- Clemson head coach Dabo Swinney said he passed up a $150,000 pay raise and an opportunity to join Nick Saban in 2007
- Saban wanted the former Alabama receiver to serve as the pass game coordinator on his first Crimson Tide staff
- Clemson’s football program would likely look significantly different had Swinney left for Tuscaloosa
When Nick Saban took over the Alabama Crimson Tide in January 2007, he envisioned bringing a championship culture back to the legendary SEC program. Early on in the process, he set his eyes on a rising coach who could speak to what playing in Tuscaloosa was supposed to mean.
While assembling his first staff, Saban contacted Dabo Swinney, the Clemson wide receivers coach and recruiting coordinator who had played receiver at Alabama in the early 1990s. During a recent podcast appearance, the longtime Clemson head coach reflected on his conversations with Saban and why he chose not to return home 15 years ago.
Dabo Swinney said he turned down an opportunity to work for Nick Saban in 2007
After joining Alabama’s program as a walk-on in 1989, Swinney eventually earned a scholarship and won a national championship in 1992. Despite only hauling in seven catches for 81 yards, he did enough during his playing career to impress then-Crimson Tide coach Gene Stallings, who originally hired him as a graduate assistant in 1993.
Swinney stuck around in Alabama and spent 1996-2000 as a full-time position coach. However, Stallings’ successor, Mike DuBose, fired the ex-Crimson Tide receiver — then serving as Alabama’s receivers coach — following the 2000 season. After spending two years working in real estate, Swinney joined Tommy Bowden’s Clemson staff ahead of the 2003 campaign.
Flash forward to 2007, not long after Swinney finished his fourth season under Bowden. During a Jan. 27 appearance on The Players Club Podcast, Swinney reminisced on conversations he had with Saban at the time regarding a reunion in Alabama. Although the two didn’t know one another well, the veteran head coach wanted the popular recruiter to become his pass game coordinator.
Although Swinney technically would have taken a lesser job, he also would have received a $150,00 raise upon returning home. However, he opted to stay at Clemson, a decision he explained on the podcast.
“Sometimes, the decisions that we make don’t make sense. I mean, it was a $150,000 raise to go take this job. On the surface, it all made sense, but it just wasn’t the right timing for me. … It wasn’t the right thing for me, and it would’ve been bad for Clemson. It just wouldn’t have been right.”Dabo Swinney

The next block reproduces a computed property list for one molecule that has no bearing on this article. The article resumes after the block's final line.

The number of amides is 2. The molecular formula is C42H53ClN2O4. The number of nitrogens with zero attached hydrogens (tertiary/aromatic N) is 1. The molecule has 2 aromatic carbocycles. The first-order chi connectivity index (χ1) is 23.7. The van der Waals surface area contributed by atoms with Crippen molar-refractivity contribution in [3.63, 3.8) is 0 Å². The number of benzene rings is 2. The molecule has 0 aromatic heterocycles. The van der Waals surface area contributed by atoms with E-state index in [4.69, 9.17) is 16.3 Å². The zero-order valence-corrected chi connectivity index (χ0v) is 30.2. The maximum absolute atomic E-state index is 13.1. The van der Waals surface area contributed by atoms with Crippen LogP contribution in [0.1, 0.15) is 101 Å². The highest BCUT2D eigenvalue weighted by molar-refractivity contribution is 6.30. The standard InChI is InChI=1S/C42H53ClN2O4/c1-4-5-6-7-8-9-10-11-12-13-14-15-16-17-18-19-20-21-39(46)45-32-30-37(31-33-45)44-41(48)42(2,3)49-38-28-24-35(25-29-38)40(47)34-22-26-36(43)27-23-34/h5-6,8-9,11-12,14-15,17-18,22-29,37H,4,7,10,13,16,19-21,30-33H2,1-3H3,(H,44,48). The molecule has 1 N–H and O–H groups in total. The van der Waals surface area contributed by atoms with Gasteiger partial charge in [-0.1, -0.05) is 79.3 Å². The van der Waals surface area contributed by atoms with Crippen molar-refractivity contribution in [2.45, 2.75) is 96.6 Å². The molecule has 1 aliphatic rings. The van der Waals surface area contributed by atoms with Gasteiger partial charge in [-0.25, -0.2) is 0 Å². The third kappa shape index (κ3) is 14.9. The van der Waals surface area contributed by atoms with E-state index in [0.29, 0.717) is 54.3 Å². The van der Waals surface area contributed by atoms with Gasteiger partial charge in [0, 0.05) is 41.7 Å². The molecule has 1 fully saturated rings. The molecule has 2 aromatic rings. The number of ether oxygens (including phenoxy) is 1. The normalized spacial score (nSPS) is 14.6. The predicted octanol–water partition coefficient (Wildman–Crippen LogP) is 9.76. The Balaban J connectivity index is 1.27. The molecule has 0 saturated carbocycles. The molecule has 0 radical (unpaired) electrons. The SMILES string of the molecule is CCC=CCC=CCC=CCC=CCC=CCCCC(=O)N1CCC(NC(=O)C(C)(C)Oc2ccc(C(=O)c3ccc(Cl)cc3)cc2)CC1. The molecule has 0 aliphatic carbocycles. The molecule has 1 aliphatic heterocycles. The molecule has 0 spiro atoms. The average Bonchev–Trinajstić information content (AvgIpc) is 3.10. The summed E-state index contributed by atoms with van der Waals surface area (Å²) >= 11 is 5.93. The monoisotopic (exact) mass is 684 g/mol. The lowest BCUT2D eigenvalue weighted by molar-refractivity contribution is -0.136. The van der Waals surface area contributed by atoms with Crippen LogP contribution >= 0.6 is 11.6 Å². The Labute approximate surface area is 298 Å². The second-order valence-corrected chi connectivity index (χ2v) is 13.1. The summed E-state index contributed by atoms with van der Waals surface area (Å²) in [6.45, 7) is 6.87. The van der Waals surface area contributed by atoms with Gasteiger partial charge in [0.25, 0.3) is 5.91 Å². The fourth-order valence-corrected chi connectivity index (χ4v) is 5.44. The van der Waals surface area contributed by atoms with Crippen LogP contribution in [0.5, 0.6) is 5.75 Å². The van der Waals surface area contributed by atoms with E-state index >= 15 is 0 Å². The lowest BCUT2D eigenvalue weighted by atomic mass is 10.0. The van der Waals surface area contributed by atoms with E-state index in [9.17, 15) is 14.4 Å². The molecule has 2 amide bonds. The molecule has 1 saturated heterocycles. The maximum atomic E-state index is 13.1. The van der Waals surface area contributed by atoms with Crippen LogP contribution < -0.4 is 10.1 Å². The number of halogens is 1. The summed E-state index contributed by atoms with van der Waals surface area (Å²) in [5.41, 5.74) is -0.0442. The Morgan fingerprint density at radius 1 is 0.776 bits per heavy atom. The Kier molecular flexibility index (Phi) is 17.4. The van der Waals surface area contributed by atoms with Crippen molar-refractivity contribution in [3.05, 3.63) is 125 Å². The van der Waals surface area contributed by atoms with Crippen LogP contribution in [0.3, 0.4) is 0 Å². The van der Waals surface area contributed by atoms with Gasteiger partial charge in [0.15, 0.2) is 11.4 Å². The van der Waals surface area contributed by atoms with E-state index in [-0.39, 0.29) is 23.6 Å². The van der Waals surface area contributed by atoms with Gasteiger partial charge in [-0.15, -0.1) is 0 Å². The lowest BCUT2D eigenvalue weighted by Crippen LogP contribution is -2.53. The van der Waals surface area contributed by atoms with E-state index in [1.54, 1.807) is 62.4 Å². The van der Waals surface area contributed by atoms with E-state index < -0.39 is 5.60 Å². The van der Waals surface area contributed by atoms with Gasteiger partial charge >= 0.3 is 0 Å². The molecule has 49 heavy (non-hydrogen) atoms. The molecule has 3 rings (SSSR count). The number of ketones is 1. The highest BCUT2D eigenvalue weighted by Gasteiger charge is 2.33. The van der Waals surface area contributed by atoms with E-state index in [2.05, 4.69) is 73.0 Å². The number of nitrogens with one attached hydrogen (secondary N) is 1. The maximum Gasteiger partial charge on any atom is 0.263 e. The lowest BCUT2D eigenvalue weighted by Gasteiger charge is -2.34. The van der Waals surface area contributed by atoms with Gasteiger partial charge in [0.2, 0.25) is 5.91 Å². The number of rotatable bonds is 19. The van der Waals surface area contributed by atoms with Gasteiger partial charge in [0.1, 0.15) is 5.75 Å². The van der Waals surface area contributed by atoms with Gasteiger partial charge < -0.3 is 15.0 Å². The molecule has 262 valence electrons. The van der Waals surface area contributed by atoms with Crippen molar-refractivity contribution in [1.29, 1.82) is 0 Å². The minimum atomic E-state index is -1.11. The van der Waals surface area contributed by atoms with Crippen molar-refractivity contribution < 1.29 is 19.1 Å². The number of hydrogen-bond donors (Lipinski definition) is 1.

Swinney’s move immediately paid off, and he earned a promotion to assistant head coach ahead of the 2007 season.
Swinney’s bold decision paid off when he took over the Tigers in 2008
Expectations were high for the 2008 Tigers after Clemson went 9-4 a year earlier. However, the team stumbled to a 3-3 start and lost two of its first three ACC games. Bowden, the Tigers’ head coach since 2008, promptly resigned on Oct. 13.
Rather than promote defensive coordinator Vic Koenning or offensive line coach Brad Scott, each of whom had held previous FBS head coaching jobs, Clemson named Swinney as Bowden’s replacement. Considering Koenning and Scott had each been on Clemson’s staff for multiple years at that point, it isn’t unrealistic to believe either would have been promoted if Swinney had spent the 2008 campaign serving as Saban’s pass game coordinator.
Nearly 15 years later, it is incredible to wonder what could have been had Swinney not been in Clemson at the time. He was only 38 years old when he took over (the former Crimson Tide wideout turned 39 on Nov. 20, 2008) and earned the full-time head coaching job after going 4-2 as the interim head coach; he lost his first game as the full-time head coach hin that season’s Gator Bowl.
Although it is theoretically possible Clemson would have hired Swinney in the 2008-09 coaching cycle for the sake of familiarity, it is difficult to imagine the school making that a reality, especially given his lack of head coaching experience at the time. Instead, he might have needed to wait several more years before earning his first head coaching gig.
Saban’s coaching tree is still going strong without Swinney’s presence
In the end, Swinney didn’t need Saban’s help to earn a head coaching opportunity. Trust us when we say plenty of others have happily put the legendary coach’s name on their resume as a reference.
As of February 2022, 10 of Saban’s former assistants are currently Power 5 head coaches. Four of those coaches – Florida’s Billy Napier, Georgia’s Kirby Smart, Ole Miss’ Lane Kiffin, and Texas A&M’s Jimbo Fisher — will all spend next season battling it out with the seven-time national champion for SEC supremacy.
The success doesn’t stop there. Seventeen of Saban’s former assistants had head coaching jobs at either the NCAA or NFL level as of publication. The list ranges from Las Vegas Raiders head coach Josh McDaniels, who worked as a graduate assistant for Saban at Michigan State in 1999, to new Oregon head coach Dan Lanning, an Alabama GA in 2015.
Saban has been a head coach for so long that two of his former players, Herb Maygood and Matt Eberflus, are now head coaches in their own right. Haygood, a former Michigan State receiver, is 1-13 in two seasons at Madonna University, an NAIA school in Michigan. The Chicago Bears hired Eberflus, who started at linebacker for Saban at Toledo in 1990, as their head coach in January 2022.
In another universe, perhaps Swinney would appear next to the likes of Kiffin and Lanning on Saban’s coaching tree. However, as frustrated as they may have been at times in the 2021 season, something tells us that Clemson fans should be extremely grateful with the universe they’re currently living in.